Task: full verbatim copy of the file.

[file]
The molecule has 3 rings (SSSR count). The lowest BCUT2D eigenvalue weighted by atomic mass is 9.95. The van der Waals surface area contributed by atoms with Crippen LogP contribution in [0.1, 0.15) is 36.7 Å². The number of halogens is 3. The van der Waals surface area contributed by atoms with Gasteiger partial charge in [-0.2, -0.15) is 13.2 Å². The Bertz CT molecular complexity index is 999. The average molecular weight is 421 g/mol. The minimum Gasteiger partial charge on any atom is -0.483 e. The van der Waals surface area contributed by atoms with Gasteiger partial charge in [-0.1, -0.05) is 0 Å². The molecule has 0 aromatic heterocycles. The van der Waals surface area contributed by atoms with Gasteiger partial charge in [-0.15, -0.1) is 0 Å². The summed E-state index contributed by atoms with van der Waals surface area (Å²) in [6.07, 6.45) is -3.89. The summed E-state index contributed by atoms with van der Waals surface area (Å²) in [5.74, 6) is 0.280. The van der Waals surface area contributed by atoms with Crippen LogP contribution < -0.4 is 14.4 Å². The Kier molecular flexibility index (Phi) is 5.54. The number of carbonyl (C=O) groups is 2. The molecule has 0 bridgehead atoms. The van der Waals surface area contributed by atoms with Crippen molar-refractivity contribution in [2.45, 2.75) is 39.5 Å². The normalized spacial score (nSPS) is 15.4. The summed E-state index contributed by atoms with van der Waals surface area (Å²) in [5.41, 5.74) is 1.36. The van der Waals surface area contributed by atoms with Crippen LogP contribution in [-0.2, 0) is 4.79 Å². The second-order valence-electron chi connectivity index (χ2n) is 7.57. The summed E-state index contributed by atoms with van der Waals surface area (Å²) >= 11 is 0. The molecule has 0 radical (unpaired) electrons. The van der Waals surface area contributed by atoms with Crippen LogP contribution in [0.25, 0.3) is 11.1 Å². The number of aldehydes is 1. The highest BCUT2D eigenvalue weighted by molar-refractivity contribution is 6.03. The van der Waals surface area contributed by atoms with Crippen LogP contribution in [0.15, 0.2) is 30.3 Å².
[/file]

The molecule has 3 rings (SSSR count). The lowest BCUT2D eigenvalue weighted by atomic mass is 9.95. The van der Waals surface area contributed by atoms with Crippen LogP contribution in [0.1, 0.15) is 36.7 Å². The number of halogens is 3. The van der Waals surface area contributed by atoms with Gasteiger partial charge in [-0.2, -0.15) is 13.2 Å². The Bertz CT molecular complexity index is 999. The average molecular weight is 421 g/mol. The minimum Gasteiger partial charge on any atom is -0.483 e. The van der Waals surface area contributed by atoms with Gasteiger partial charge in [-0.1, -0.05) is 0 Å². The molecule has 0 aromatic heterocycles. The van der Waals surface area contributed by atoms with Gasteiger partial charge in [-0.15, -0.1) is 0 Å². The summed E-state index contributed by atoms with van der Waals surface area (Å²) in [6.07, 6.45) is -3.89. The summed E-state index contributed by atoms with van der Waals surface area (Å²) in [5.74, 6) is 0.280. The van der Waals surface area contributed by atoms with Crippen LogP contribution < -0.4 is 14.4 Å². The Kier molecular flexibility index (Phi) is 5.54. The number of carbonyl (C=O) groups is 2. The molecule has 0 bridgehead atoms. The van der Waals surface area contributed by atoms with Crippen molar-refractivity contribution in [2.45, 2.75) is 39.5 Å². The normalized spacial score (nSPS) is 15.4. The summed E-state index contributed by atoms with van der Waals surface area (Å²) in [5.41, 5.74) is 1.36. The van der Waals surface area contributed by atoms with Crippen LogP contribution in [-0.2, 0) is 4.79 Å². The second-order valence-electron chi connectivity index (χ2n) is 7.57. The summed E-state index contributed by atoms with van der Waals surface area (Å²) >= 11 is 0. The molecule has 0 radical (unpaired) electrons. The van der Waals surface area contributed by atoms with Crippen LogP contribution in [0.25, 0.3) is 11.1 Å². The number of aldehydes is 1. The highest BCUT2D eigenvalue weighted by molar-refractivity contribution is 6.03. The van der Waals surface area contributed by atoms with Crippen LogP contribution in [0.15, 0.2) is 30.3 Å².